Monthly Archives: October 2014

//October

Fine Energy in the news

Two wind turbines are Shoreham Port’s latest plan as it works towards a more sustainable future. Shoreham Port is working in partnership with Fine Energy and Norvento Wind Energy UK on the project to install two 100kW wind turbines.

Annual electricity consumption at the Port is 1.7GWh and the largest consumption of energy is at the pumphouse, where water lost through the opening and closing of the locks is replenished. This is essential to maintain the water level in the canal and keeping the infrastructure secure, but this process alone uses 28 per cent of the annual consumption.

The plan is to place the two wind turbines on the outer layby, south of Basin Road. Each turbine would have a three-bladed rotor measuring 22m in diameter, placed on a 24.5m high tubular tower, making the height 35.5m to the tip of the blades.

Fine Energy's artist impression of the proposed wind turbines on the outer layby, south of Basin Road

Significant advancements made in surveillance radar systems

Aviation radars are designed to show moving objects, such as aircrafts, and to filter out anything stationary. Whilst the turbine mast does not move, the spinning motion of the blades can sometimes appear as clutter on the radar screen and may interfere with air traffic control. Consequently, onshore wind turbines, big or small, can be refused planning permission due to objections from UK airports or the Ministry of Defence (MoD).

Significant progress is now being made as NATS and aerospace business Terma have doubled up and developed the Scanter 4002 transceiver. This system is capable of mitigating the effects of wind turbines, ie recognising they are stationary objects, and can actually detect aircrafts through onshore wind farm locations such as tracking helicopters between turbines.

As a developer of wind sites, Fine Energy is very keen to see how this system progresses and we appreciate the efforts being made to ensure civil airports and wind turbines can coexist.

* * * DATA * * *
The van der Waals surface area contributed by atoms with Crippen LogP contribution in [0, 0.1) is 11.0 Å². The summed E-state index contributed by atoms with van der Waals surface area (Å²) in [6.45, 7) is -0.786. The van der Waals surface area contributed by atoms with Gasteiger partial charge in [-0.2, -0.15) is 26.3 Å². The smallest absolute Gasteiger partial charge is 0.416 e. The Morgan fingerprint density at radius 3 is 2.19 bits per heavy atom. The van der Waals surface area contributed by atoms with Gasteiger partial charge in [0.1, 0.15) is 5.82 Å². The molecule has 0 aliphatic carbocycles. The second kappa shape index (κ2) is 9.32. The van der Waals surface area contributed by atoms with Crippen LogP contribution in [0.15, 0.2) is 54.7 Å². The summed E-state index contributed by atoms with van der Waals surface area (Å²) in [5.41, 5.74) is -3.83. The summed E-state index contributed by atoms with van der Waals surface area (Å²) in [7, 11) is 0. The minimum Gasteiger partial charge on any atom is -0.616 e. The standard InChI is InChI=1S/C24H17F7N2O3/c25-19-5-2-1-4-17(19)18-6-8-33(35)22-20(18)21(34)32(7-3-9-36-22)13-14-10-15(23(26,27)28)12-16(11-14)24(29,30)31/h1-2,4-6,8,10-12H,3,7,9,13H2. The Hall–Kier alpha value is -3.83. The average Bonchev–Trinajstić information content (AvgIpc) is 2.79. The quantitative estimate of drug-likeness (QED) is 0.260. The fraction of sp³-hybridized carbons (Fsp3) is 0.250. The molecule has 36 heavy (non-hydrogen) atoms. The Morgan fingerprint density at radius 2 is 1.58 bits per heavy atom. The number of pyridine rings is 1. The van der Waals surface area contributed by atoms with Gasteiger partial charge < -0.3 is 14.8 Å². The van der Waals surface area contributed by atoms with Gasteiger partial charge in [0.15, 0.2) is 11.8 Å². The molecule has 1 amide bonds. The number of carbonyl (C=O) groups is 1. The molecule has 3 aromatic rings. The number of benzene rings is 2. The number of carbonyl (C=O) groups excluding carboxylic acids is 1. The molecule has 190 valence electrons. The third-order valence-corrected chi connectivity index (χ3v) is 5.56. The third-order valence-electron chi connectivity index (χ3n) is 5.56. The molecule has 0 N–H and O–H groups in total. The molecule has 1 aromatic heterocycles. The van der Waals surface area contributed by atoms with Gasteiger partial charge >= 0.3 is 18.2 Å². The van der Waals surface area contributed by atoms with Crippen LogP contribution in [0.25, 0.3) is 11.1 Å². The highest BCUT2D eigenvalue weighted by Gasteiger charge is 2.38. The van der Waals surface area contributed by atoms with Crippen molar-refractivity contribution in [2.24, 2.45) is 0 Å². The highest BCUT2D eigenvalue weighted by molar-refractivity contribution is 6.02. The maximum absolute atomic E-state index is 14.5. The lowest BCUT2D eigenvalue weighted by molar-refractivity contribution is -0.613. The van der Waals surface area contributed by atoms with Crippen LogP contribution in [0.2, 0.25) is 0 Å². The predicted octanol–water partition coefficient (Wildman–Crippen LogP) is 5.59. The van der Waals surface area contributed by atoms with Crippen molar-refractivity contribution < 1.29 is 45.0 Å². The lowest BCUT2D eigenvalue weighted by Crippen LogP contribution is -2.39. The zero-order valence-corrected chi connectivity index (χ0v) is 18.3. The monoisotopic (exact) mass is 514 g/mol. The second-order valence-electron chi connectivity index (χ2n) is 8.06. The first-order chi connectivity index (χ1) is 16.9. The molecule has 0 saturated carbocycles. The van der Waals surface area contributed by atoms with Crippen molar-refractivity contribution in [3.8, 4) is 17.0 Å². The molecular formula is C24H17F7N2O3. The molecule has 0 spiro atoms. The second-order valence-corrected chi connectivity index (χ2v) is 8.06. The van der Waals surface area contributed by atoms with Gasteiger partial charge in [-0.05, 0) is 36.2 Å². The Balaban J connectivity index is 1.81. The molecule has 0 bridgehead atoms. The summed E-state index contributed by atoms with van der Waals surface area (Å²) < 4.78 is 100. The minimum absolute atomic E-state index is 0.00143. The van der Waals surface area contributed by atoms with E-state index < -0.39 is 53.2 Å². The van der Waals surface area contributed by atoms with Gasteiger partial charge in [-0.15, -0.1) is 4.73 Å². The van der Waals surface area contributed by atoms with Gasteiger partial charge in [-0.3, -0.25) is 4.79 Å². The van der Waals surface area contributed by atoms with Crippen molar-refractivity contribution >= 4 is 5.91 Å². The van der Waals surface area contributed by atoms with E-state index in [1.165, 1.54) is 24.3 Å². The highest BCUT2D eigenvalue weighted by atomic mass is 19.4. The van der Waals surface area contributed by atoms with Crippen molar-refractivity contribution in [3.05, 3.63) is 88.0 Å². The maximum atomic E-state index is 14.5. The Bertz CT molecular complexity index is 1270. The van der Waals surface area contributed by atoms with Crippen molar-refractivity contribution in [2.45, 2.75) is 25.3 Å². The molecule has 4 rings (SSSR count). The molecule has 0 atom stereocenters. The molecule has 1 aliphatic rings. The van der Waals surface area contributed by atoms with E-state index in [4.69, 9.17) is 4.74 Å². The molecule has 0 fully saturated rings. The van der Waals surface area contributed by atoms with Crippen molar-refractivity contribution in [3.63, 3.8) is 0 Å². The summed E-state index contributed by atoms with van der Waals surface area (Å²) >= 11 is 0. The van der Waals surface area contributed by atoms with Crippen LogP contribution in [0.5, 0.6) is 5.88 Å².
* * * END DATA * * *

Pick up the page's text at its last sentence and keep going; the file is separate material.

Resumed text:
Fine Energy: Coming to a Port near you!

In partnership with Norvento Wind Energy UK and Shoreham Port, Fine Energy plans to develop two medium scale wind turbines on the south side of the basin, and the energy generated by the turbines will feed power directly into the Port’s Pump House. The Norvento nED100 model has been selected for this project because it is predicted that the two turbines will generate a total of 555,000 kWh per year which is sufficient to meet the energy requirements of the Pump House.

On Wednesday 22 October 2014 Fine Energy is holding a public meeting at Southwick Community Centre to share details of the project and to answer questions. We welcome you to come along and find out a little more about this project.

If this sounds of interest to your port or business and you are from a little further afield, please feel free to email consultations@fineenergy.co.uk and we will be happy to discuss this development with you.

 

Fine Energy in Manchester 2014

Fine Energy’s very own Graham Hygate will be speaking at the RenewableUK’s annual conference and exhibition on Wednesday 12th November 2014, in a session entitled “Finance Opportunities for Small and Medium Wind”. To whet your appetite, Graham will be discussing new areas of focus in the UK’s small and medium wind market.

As the UK wind energy market matures, attention is turning to sites with marginal wind resource and our manufacturers are responding by developing turbines capable of extracting energy at lower wind speeds. This brings a sharper focus on wind resource estimation and creates demand for the capability to predict and meter onsite energy usage reliably.

Other members of the Fine Energy team will be attending the exhibition and will be happy to answer all company and project specific questions. If you already have your tickets to this event, let us know!

The Big Six…ty thousand

The Feed-In-Tariff was introduced on 1 April 2010 as the main financial incentive to encourage investment and development in renewable energy schemes. Businesses and communities could install wind turbines and sell the energy produced back to the grid. This agreement ensured the projects paid for themselves. Importantly, the tariff is reduced on an annual basis to encourage healthy competition between developers and to reduce manufacturing costs. However, the system of tariff degression is now starting to seriously  impact the number of new, onshore developments and could undermine the previous advancements made in the wind energy industry.

Coming to the rescue, industry campaign group, Action For Renewables, have designed a campaign called the Big 60,000 – direct competition for the notorious Big 6 energy companies. The project aims to ask the government to review the level of percentage drop in incentives for small-scale wind projects, like farm and domestic turbines. Arguing that the only way to protect yourself from rising energy costs is to generate energy through small-scale developments, Action For Renewables is asking supporters to sign the petition and to seriously think about where their energy is sourced from.

A move away from large-scale projects to smaller, community developments, like the Scandinavian model, is achievable but needs to be supported by the government if it stands a chance of competing with coal fired power stations.

The Big 60,000. Theyre making energy locally.